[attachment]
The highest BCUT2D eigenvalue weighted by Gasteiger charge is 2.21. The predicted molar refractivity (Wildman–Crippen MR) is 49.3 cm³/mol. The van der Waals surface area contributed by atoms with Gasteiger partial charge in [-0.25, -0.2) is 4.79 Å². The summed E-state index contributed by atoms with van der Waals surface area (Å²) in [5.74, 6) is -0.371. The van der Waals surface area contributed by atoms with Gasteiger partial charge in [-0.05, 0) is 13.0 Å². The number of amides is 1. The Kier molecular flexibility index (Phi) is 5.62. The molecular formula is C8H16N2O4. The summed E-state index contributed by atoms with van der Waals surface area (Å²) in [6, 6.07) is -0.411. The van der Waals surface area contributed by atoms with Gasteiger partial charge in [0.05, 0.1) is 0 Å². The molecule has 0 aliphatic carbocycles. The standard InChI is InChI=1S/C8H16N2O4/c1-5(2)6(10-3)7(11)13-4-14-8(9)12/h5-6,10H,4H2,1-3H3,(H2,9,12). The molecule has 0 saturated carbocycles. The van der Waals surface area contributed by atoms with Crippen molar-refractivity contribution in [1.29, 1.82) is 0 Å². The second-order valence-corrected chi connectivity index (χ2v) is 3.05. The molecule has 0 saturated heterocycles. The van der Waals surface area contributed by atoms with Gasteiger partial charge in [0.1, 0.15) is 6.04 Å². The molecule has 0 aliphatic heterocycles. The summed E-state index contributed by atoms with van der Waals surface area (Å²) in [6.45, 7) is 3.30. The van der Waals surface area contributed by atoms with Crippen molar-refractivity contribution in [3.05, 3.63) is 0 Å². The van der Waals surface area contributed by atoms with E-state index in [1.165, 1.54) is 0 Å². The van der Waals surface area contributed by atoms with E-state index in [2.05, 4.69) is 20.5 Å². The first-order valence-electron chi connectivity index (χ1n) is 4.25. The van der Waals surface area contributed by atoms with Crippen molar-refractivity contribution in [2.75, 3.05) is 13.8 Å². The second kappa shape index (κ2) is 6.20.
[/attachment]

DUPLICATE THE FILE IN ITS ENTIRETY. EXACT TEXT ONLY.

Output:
The highest BCUT2D eigenvalue weighted by Gasteiger charge is 2.21. The predicted molar refractivity (Wildman–Crippen MR) is 49.3 cm³/mol. The van der Waals surface area contributed by atoms with Gasteiger partial charge in [-0.25, -0.2) is 4.79 Å². The summed E-state index contributed by atoms with van der Waals surface area (Å²) in [5.74, 6) is -0.371. The van der Waals surface area contributed by atoms with Gasteiger partial charge in [-0.05, 0) is 13.0 Å². The number of amides is 1. The Kier molecular flexibility index (Phi) is 5.62. The molecular formula is C8H16N2O4. The summed E-state index contributed by atoms with van der Waals surface area (Å²) in [6, 6.07) is -0.411. The van der Waals surface area contributed by atoms with Gasteiger partial charge in [0.05, 0.1) is 0 Å². The molecule has 0 aliphatic carbocycles. The standard InChI is InChI=1S/C8H16N2O4/c1-5(2)6(10-3)7(11)13-4-14-8(9)12/h5-6,10H,4H2,1-3H3,(H2,9,12). The molecule has 0 saturated carbocycles. The van der Waals surface area contributed by atoms with Crippen molar-refractivity contribution in [1.29, 1.82) is 0 Å². The second-order valence-corrected chi connectivity index (χ2v) is 3.05. The molecule has 0 saturated heterocycles. The van der Waals surface area contributed by atoms with Gasteiger partial charge in [0.1, 0.15) is 6.04 Å². The molecule has 0 aliphatic heterocycles. The summed E-state index contributed by atoms with van der Waals surface area (Å²) in [6.45, 7) is 3.30. The van der Waals surface area contributed by atoms with Crippen molar-refractivity contribution in [3.05, 3.63) is 0 Å². The van der Waals surface area contributed by atoms with E-state index in [1.165, 1.54) is 0 Å². The van der Waals surface area contributed by atoms with E-state index in [2.05, 4.69) is 20.5 Å². The first-order valence-electron chi connectivity index (χ1n) is 4.25. The van der Waals surface area contributed by atoms with Crippen molar-refractivity contribution in [2.75, 3.05) is 13.8 Å². The second kappa shape index (κ2) is 6.20.